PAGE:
Should a piano be played, tho color was
over the keys. In the enso of a guitar
it hung on the vibrating strings, and as
rcKiiruH Bulging, points oi coior cuiuu
and went in rapid succession directly
over tho vocalists' heads.
THE OLD QENTLEMAN'S IDEA.
It Showed III Coimliiteiiry I'.ven If It
Did Kmphnslre Ilia I'ecullarltles.
There are so many sham misogynists
about In this affectedly cynical ago that
one can hardly help extending a meas
ure of admiration to the thoroughness
nnd consistency of ti ccrtnln rich old
Vlenneso bachelor whoso doath whb an
nounced tho other day. In the enso of i
this highly eccentric old gentleman
horror nnd dread of our unfortunate
sex hnd become a positive nmnla, for It
Is recorded of him that whenever ho
went to a place of public entertainment
ho took tho precaution of booking three
seats, In tho center of which ho seated
himself, leaving those on each sldo va
cnut, so ob to avoid all risk of being
obliged to sit by a woman! Ho oven
carried his extraordinary crazo beyond
the grave, by leaving Instructions that
no woman was to be burled otther to
the right or left of him, oven If It should
he necessary to purchaso three graves
In order to Insure the carrying out of his
strange behest. Ono cannot help sus
pecting that there must have boon some
painful romance In his life to account
for this extraordinary attitude of mind.
Perhaps the most curious thing in tho
whole Btrnnge story Is the statement
that this agreeable old gentleman, left
behind him n large bundle of letters,
which he had grimly Indorsed: "At
tempts by my family to put mo undor
tho yoke of matrimony." As he ap
pears to have been a very wealthy man,
this alleged action on the part of his
relatives seems by no means easy lo
A Hero of Chltr.il.
An Indian hero, whoso identity peo
ple aro nover tired of discussing, Is tho
officer, who, being refused leave to go
with the Chltral expedition, obtained
live days' leave to go shooting. Ho en
trained to a point as near the opera
tions ns the railway would carry him,
and then, being unnblo to obtain a
horse, set out to march. Equipped
with a bottle of gin and a huge sau
sage as his only rations, he plodded tho
weary miles over rough ground cheer
fully. Ho reached the head of the col
umn Just as the charge was about to bo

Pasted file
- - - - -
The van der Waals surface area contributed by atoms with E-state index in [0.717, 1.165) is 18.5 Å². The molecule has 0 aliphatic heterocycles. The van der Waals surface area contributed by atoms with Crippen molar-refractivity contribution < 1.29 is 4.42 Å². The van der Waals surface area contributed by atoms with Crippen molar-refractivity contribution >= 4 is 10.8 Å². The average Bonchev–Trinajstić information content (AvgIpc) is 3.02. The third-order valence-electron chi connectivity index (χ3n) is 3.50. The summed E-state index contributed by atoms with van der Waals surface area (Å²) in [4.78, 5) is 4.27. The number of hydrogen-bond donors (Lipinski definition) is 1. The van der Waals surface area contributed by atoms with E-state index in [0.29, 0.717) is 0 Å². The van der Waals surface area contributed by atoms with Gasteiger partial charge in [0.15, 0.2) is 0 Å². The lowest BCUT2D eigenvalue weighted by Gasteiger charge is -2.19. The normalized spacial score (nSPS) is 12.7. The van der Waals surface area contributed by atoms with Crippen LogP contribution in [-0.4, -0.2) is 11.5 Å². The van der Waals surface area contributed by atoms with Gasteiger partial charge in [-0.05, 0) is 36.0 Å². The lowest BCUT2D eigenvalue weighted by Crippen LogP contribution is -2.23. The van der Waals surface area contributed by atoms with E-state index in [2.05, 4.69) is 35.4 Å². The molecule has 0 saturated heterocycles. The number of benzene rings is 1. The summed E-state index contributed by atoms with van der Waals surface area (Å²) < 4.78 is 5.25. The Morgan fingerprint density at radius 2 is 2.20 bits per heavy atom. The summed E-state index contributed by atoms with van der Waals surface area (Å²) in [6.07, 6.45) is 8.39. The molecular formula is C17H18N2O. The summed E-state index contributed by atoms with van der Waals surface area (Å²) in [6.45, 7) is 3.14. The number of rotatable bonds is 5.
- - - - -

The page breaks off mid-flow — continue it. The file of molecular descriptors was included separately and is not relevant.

made on the Mnlnkand pass. Ho was
In tlmo to Join the head of the storming
column, nnd was In tho first threo on
tho Biimmlt. When tho battle was ovjer
he had to eschew the camp, and the rest
awaited the fighting line, and nad to
make his way back as best as ho might
to a point where the railway would tako
him up. I heard Gen, Sir Evelyn
Wood say that this officer Is a full col
onel. He went Into action as a com
mon soldier, tearing the straps of his
Kharka uniform that his rank might
not be discovered. For, as Sir Evelyn
remarked, with a humorous twinkle In
his eye, If ho had been discovered he
would have been put under arrest.-
FIGURES TO PROVE IT.
Over 800 British crlmlnnls have been
executed In England since the acces
sion of Queen Victoria.
The household work of the families
In the United States was In 18S0 dona
by 1, 075,053 domestic Servants,
The professional men among our Im
migrants have generally borne a very
I smnll proportion to the total number.
Over one-half the population of
Rhode Island and nearly one-half that
of Connecticut Is employed In the mills.
Over 43 per cent of the Irish citizens
of this country find employment In
some form of personal or professional
Nntve-born farmers of this country
form 2G per cent of Its population; farm
ers of Foreign birth number 17.8 per
Of all the handicraftsmen the car
pent were the most numerous when
the tenth cenpus wuu taken, number
Agricultural statistics Indicate that
England has about 1.840,528 milch cows;
Scotland. 4.!i.31C; Ireland, 1,441,175, and
human skeleton contains 260
Women have usually better eyesight
Sunflower stalks arc now converted
If your friends dan't treat you right,
The cultivation of tobacco Is prohibit
ed In Egypt.
Blotting paper Is made of cotton rags
bollod in soda.
There will not be another transit of
Venus until 1004. '
An elephant's skin, when tanned, is
over an Inch thick.
Indian onk, ono of the hardest of
woods, will Fink In water.
You can do more for yourself than
any man can do for vnu.
A girl can make herself love a man
she hates Just as she can acquire a taste
Never tell a secret to a bride or bride
groom. Walt until they have been mar
Some men do the "devoted slave" act
before they are married and then make
their wives do It forever after.
A man misses his mother when she
dies, for then he has no one he can
Hcure by announcing tht he Is sick.
The head of every C'ftlnese mall In
fant is shaved when he Is tbout a month
old, and a banquet Is u part of the
People who are learning French can
get the exact pronunciation of many
I difficult words by using a phonograph
cylinder, expressly prepared for that
TvVO BEOOAP9 OF PARI8.
An Old Woman Who Died of Starrs
tlon Had Oter ftO.000 ITraocs.
Pcoplo In Paris have been deceive!
recently by two remarkable beggars.
One was an old widow of over 80. 8h
had been living in a house la the Rus
du Texcl, upon the charity of tho other